Tag Archives: science

What has feelings?

Why would an AI system want to convince its user of its sentience? Or, to put it more carefully, why would this contribute to its objectives? It’s tempting to think: only a system that really was sentient could have this goal. In fact, there are many objectives an AI system might have that could be well served by persuading users of its sentience, even if it were not sentient. Suppose its overall objective is to maximise user-satisfaction scores. And suppose it learns that users who believe their systems are sentient, and a source of companionship, tend to be more highly satisfied.


Introducing the AI Mirror Test, which very smart people keep failing

AI chatbots like Bing and ChatGPT are entrancing users, but they’re just autocomplete systems trained on our own stories about superintelligent AI. That makes them software — not sentient.

The mirror is the latest breed of AI chatbots, of which Microsoft’s Bing is the most prominent example. The reflection is humanity’s wealth of language and writing, which has been strained into these models and is now reflected back to us. We’re convinced these tools might be the superintelligent machines from our stories because, in part, they’re trained on those same tales. Knowing this, we should be able to recognize ourselves in our new machine mirrors, but instead, it seems like more than a few people are convinced they’ve spotted another form of life.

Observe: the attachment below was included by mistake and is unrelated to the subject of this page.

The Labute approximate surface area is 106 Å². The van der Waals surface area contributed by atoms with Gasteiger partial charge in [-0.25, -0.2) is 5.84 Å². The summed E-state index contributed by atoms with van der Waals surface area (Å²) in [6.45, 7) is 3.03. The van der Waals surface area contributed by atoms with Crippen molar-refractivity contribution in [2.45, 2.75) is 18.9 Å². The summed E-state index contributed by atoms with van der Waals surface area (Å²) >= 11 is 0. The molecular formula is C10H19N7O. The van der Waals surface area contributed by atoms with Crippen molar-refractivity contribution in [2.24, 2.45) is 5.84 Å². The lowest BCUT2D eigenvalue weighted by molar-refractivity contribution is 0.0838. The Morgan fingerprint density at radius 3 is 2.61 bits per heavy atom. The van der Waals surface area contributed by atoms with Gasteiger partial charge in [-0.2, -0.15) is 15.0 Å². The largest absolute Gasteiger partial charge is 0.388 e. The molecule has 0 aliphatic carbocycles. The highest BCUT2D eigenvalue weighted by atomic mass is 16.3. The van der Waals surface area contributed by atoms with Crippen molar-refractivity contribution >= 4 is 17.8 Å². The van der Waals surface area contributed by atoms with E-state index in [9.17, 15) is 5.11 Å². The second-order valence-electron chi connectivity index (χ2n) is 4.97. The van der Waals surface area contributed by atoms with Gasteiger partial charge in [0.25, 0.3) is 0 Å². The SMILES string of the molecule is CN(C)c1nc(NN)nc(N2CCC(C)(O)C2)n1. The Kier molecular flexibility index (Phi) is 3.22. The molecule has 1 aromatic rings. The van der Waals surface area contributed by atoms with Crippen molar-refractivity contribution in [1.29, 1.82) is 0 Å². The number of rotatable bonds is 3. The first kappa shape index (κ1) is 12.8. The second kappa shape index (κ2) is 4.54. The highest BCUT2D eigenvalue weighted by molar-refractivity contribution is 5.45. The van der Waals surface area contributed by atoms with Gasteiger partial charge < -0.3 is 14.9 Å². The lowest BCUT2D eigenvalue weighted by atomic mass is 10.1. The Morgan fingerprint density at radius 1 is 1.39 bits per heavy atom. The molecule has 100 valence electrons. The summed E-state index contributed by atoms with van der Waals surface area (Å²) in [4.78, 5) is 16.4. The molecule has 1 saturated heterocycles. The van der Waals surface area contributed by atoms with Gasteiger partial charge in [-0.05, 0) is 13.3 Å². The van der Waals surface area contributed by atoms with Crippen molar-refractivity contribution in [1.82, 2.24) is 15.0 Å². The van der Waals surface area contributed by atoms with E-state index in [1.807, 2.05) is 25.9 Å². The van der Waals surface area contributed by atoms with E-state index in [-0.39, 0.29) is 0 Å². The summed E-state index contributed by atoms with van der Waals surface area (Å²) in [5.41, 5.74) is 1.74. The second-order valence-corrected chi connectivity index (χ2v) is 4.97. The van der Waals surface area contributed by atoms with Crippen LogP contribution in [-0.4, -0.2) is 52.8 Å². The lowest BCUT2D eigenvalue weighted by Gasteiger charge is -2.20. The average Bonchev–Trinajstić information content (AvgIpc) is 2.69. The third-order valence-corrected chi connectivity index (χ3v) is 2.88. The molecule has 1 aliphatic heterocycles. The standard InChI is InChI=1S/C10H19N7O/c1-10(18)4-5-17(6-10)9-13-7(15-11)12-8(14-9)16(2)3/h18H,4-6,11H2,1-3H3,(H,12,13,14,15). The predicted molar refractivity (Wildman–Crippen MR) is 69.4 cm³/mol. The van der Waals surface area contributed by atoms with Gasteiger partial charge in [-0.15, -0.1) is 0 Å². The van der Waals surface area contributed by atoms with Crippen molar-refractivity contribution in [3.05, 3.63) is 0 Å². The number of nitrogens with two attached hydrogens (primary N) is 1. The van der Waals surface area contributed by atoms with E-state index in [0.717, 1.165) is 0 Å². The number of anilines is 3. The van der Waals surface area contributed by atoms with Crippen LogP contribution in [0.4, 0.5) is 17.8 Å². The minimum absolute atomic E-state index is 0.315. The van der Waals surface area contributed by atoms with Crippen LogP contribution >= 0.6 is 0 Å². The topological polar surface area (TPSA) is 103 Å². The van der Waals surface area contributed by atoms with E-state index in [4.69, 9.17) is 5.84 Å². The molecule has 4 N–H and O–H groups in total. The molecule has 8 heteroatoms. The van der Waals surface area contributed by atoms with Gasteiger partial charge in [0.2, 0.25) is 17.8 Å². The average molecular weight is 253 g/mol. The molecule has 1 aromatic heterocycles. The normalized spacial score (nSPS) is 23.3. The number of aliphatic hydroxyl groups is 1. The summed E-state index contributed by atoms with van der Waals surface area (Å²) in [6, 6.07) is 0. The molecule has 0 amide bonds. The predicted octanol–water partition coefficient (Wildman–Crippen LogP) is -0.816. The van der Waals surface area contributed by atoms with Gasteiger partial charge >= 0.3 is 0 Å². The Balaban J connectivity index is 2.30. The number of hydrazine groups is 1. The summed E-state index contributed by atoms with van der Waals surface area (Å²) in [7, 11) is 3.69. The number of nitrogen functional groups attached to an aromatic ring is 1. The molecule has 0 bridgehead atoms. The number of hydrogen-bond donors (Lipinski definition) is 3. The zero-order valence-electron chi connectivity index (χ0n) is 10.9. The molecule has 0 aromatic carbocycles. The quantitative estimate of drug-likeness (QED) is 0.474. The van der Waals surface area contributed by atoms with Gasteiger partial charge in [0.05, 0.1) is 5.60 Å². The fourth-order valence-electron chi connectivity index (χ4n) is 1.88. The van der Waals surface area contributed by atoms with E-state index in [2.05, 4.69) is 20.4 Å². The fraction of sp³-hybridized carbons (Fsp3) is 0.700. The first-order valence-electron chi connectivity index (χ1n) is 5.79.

These tree-planting drones are firing seed missiles to restore the world’s forests

The drones first fly over an area to map it, collecting data about the topography and soil condition that can be combined with satellite data and analyzed to determine the best locations to plant each seed. Then the drone fires biodegradable pods—filled with a germinated seed and nutrients—into the ground.